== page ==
[Illustration: _From Maine Agricultural Experiment Station Bulletin No. 103._ FIGURE 85.--LONGITUDINAL SECTION OF WHEAT GRAIN SHOWING BRAN (outer coatings), FLOURY PART (interior of grain), AND GERM (base of grain).]

VALUE OF COARSE FLOUR.--Analyses show that graham and whole wheat flours contain more protein and ash than fine white flour. So it would seem that breads made from these coarser flours furnish more body-building material. But investigations have shown that the protein contained in the coarse flours is not entirely assimilated and that about the same quantity of protein is digested and absorbed from fine as from coarse flours.

The coarser grain products, however, have more available ash than the fine flours. Indeed, experiments show that the bran of coarse cereals is a valuable source of ash [Footnote 92: See "Chemistry of Food and Nutrition," Second Edition, H. C. Sherman, p. 306, "Grain Products," and p. 308.] and that whole wheat flour is a more complete food than fine or bolted wheat flour. [Footnote 93: See "The Newer Knowledge of Nutrition," E.V. McCollum, p.140.] Doubtless, for many persons, whole wheat foods are more beneficial than fine flour products.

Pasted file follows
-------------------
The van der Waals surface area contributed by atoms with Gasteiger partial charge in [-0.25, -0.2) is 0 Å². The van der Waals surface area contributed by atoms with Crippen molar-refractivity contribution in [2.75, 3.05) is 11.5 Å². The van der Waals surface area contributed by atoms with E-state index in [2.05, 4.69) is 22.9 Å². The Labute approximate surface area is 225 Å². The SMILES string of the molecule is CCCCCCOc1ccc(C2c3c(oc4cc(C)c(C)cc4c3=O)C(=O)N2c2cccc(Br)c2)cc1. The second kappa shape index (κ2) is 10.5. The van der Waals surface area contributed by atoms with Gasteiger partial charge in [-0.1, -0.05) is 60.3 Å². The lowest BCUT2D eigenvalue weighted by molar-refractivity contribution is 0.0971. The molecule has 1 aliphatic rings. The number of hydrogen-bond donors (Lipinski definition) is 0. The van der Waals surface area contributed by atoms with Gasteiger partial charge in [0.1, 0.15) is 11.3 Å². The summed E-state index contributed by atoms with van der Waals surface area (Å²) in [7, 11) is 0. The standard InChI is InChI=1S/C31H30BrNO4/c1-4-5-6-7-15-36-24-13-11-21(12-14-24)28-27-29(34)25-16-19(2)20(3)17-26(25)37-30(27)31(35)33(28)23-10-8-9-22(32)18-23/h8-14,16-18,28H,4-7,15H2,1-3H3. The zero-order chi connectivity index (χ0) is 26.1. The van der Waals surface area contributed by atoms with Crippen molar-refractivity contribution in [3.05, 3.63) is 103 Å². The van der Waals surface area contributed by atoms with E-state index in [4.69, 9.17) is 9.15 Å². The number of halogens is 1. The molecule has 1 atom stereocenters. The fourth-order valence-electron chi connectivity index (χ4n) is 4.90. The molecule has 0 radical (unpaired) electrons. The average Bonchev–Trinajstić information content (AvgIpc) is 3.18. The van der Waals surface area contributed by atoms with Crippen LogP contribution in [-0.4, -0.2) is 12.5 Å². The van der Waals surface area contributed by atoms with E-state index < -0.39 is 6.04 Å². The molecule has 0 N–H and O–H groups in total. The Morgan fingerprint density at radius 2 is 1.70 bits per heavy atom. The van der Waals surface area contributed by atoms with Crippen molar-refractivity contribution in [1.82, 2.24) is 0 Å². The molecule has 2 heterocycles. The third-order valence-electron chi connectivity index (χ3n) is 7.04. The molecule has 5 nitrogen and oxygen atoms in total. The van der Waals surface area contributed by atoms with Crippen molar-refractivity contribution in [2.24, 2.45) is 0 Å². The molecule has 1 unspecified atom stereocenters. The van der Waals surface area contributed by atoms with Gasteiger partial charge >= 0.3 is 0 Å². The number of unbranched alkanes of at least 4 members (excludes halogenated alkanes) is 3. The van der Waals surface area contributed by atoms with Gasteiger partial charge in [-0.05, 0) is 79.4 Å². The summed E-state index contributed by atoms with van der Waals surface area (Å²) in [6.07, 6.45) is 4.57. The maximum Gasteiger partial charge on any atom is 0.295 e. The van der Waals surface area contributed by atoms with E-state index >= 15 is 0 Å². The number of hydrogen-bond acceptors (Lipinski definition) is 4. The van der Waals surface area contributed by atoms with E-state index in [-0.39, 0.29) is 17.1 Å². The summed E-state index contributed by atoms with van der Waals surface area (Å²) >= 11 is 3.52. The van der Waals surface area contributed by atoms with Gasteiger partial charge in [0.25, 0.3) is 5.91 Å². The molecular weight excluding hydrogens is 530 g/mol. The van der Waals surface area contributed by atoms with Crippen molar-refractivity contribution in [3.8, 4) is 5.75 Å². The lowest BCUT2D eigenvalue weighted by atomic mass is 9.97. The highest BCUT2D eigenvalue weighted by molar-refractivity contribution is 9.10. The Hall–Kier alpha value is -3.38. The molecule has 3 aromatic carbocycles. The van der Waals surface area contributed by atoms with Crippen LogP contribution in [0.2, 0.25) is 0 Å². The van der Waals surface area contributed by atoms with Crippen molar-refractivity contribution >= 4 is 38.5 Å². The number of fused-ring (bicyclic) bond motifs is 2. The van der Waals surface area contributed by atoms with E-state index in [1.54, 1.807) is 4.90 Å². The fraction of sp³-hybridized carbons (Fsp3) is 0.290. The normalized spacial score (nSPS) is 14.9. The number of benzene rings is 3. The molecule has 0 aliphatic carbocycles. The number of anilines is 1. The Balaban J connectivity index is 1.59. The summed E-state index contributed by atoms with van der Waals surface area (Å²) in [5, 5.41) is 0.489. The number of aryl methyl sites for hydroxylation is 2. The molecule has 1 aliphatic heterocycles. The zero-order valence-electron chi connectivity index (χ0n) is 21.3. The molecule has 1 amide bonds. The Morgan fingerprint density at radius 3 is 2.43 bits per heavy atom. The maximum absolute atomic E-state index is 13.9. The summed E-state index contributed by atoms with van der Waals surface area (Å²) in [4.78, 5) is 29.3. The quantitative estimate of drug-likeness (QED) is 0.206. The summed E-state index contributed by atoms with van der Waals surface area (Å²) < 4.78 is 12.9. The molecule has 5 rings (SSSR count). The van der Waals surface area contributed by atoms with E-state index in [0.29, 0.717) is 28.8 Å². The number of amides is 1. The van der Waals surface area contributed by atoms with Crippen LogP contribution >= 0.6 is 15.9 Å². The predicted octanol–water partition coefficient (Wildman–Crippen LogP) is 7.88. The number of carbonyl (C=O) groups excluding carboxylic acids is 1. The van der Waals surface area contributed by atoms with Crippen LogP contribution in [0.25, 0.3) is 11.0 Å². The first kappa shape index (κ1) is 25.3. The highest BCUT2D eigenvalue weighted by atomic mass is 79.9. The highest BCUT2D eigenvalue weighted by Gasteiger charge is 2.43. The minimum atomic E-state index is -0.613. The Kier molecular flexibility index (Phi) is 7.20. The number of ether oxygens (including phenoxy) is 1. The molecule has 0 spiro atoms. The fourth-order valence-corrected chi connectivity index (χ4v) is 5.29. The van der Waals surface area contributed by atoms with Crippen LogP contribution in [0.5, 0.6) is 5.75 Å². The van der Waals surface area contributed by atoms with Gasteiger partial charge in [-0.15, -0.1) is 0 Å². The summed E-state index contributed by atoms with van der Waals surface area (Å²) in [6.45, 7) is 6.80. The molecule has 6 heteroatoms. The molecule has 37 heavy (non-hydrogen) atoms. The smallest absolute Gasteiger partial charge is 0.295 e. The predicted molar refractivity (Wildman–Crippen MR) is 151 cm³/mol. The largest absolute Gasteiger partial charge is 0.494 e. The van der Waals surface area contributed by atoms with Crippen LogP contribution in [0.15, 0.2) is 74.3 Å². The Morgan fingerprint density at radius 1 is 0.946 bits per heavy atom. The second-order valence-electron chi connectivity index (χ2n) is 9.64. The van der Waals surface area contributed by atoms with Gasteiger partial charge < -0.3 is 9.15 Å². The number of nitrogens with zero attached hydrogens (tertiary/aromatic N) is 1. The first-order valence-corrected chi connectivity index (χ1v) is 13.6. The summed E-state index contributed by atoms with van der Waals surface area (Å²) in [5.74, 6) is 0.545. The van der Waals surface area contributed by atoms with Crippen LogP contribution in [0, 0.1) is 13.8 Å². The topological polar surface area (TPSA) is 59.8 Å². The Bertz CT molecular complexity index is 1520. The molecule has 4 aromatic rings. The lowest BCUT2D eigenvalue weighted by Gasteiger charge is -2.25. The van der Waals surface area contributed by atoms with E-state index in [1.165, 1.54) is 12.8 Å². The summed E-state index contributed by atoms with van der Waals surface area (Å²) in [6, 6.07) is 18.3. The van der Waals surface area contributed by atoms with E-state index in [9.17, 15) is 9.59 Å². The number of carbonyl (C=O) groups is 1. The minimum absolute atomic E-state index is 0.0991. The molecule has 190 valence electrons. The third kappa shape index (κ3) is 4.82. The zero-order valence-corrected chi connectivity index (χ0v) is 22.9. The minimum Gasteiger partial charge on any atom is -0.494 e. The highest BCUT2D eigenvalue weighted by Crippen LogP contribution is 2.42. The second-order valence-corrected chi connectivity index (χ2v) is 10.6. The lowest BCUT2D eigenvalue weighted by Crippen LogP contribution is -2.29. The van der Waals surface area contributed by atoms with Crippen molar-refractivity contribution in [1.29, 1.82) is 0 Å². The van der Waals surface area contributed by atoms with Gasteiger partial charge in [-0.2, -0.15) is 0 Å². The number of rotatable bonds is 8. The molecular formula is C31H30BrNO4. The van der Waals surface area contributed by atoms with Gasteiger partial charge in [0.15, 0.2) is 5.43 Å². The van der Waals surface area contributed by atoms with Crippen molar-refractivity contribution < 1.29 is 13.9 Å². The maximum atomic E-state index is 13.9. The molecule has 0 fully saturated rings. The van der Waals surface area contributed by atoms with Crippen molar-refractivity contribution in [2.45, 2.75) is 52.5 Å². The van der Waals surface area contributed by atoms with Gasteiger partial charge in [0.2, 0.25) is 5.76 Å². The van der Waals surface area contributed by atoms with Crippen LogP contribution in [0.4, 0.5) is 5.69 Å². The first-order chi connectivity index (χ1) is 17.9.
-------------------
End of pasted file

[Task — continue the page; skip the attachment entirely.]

PER CENT OF NUTRIENTS; NUTRITIVE VALUES.--The per cent of nutrients in a food does not always indicate the quantity of nourishment it will yield. The nutrient must be in a condition to be absorbed. Wheat grains contain as much protein when whole as when ground into meal, yet uncooked whole wheat grains yield little nourishment to the body. They pass through the system with much nutriment unextracted. Even if the unbroken grains are thoroughly cooked, they will not furnish as much nourishment to the body as they will when in the form of meal.

In the consideration of nutritive value, the personal factor enters, for some persons assimilate food much more easily or completely than others. In summing up what has been said, it will be seen that three factors determine the nutritive value of a food: (_a_) per cent of nutrients, (_b_) form of nutrients, and (_c_) personal digestive characteristics.

DROP BATTERS.--All batters can be stirred with a spoon. Drop batters are somewhat stiffer than pour batters. They contain, approximately, _two parts of flour to one part of moisture_. Compare the Plain Muffin recipe below with that for Popovers. Note how the recipes differ in the quantity of flour used. Why do muffins contain baking powder, while popovers do not? Muffin mixture is a typical drop batter.


2 cupfuls flour 3 1/2 teaspoonfuls baking powder 1/2 teaspoonful salt 2 tablespoonfuls fat 1 to 2 tablespoonfuls sugar 1 egg 1 cupful milk

Break the egg into a mixing bowl, beat it. Add the milk to it. Melt the fat, add it to the egg mixture.

Measure the dry ingredients thoroughly. Add them (through a sifter) to the other ingredients. Mix quickly and thoroughly, and drop into buttered muffin pans. Bake in a hot oven (400 degrees F.) from 25 to 30 minutes.

_Whole wheat_ flour may be substituted for fine white flour.

For _graham_ muffins, use 1 cupful of fine white flour and 1 cupful

School and Home Cooking - 70/103